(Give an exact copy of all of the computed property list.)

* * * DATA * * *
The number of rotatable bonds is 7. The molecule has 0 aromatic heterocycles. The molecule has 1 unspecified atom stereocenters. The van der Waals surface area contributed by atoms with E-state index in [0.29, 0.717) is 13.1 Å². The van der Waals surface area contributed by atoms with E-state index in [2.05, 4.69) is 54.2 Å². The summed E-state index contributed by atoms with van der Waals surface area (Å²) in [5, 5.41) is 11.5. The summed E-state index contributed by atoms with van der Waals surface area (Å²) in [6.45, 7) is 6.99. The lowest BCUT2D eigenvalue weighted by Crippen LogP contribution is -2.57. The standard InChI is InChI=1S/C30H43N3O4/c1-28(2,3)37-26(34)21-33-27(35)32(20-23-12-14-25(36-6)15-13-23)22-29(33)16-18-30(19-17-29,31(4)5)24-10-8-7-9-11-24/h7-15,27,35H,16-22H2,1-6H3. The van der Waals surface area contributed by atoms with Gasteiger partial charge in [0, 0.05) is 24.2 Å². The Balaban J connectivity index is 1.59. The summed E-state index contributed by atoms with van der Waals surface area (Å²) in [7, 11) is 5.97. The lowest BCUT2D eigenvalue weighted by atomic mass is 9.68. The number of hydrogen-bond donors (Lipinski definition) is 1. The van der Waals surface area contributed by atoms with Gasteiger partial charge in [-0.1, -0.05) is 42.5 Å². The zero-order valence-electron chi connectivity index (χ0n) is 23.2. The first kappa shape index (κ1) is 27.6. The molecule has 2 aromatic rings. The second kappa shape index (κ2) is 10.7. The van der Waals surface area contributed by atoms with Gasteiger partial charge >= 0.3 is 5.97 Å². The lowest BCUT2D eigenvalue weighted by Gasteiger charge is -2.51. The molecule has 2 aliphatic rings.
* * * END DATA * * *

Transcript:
The number of rotatable bonds is 7. The molecule has 0 aromatic heterocycles. The molecule has 1 unspecified atom stereocenters. The van der Waals surface area contributed by atoms with E-state index in [0.29, 0.717) is 13.1 Å². The van der Waals surface area contributed by atoms with E-state index in [2.05, 4.69) is 54.2 Å². The summed E-state index contributed by atoms with van der Waals surface area (Å²) in [5, 5.41) is 11.5. The summed E-state index contributed by atoms with van der Waals surface area (Å²) in [6.45, 7) is 6.99. The lowest BCUT2D eigenvalue weighted by Crippen LogP contribution is -2.57. The standard InChI is InChI=1S/C30H43N3O4/c1-28(2,3)37-26(34)21-33-27(35)32(20-23-12-14-25(36-6)15-13-23)22-29(33)16-18-30(19-17-29,31(4)5)24-10-8-7-9-11-24/h7-15,27,35H,16-22H2,1-6H3. The van der Waals surface area contributed by atoms with Gasteiger partial charge in [0, 0.05) is 24.2 Å². The Balaban J connectivity index is 1.59. The summed E-state index contributed by atoms with van der Waals surface area (Å²) in [7, 11) is 5.97. The lowest BCUT2D eigenvalue weighted by atomic mass is 9.68. The number of hydrogen-bond donors (Lipinski definition) is 1. The van der Waals surface area contributed by atoms with Gasteiger partial charge in [-0.1, -0.05) is 42.5 Å². The zero-order valence-electron chi connectivity index (χ0n) is 23.2. The first kappa shape index (κ1) is 27.6. The molecule has 2 aromatic rings. The second kappa shape index (κ2) is 10.7. The van der Waals surface area contributed by atoms with Gasteiger partial charge >= 0.3 is 5.97 Å². The lowest BCUT2D eigenvalue weighted by Gasteiger charge is -2.51. The molecule has 2 aliphatic rings.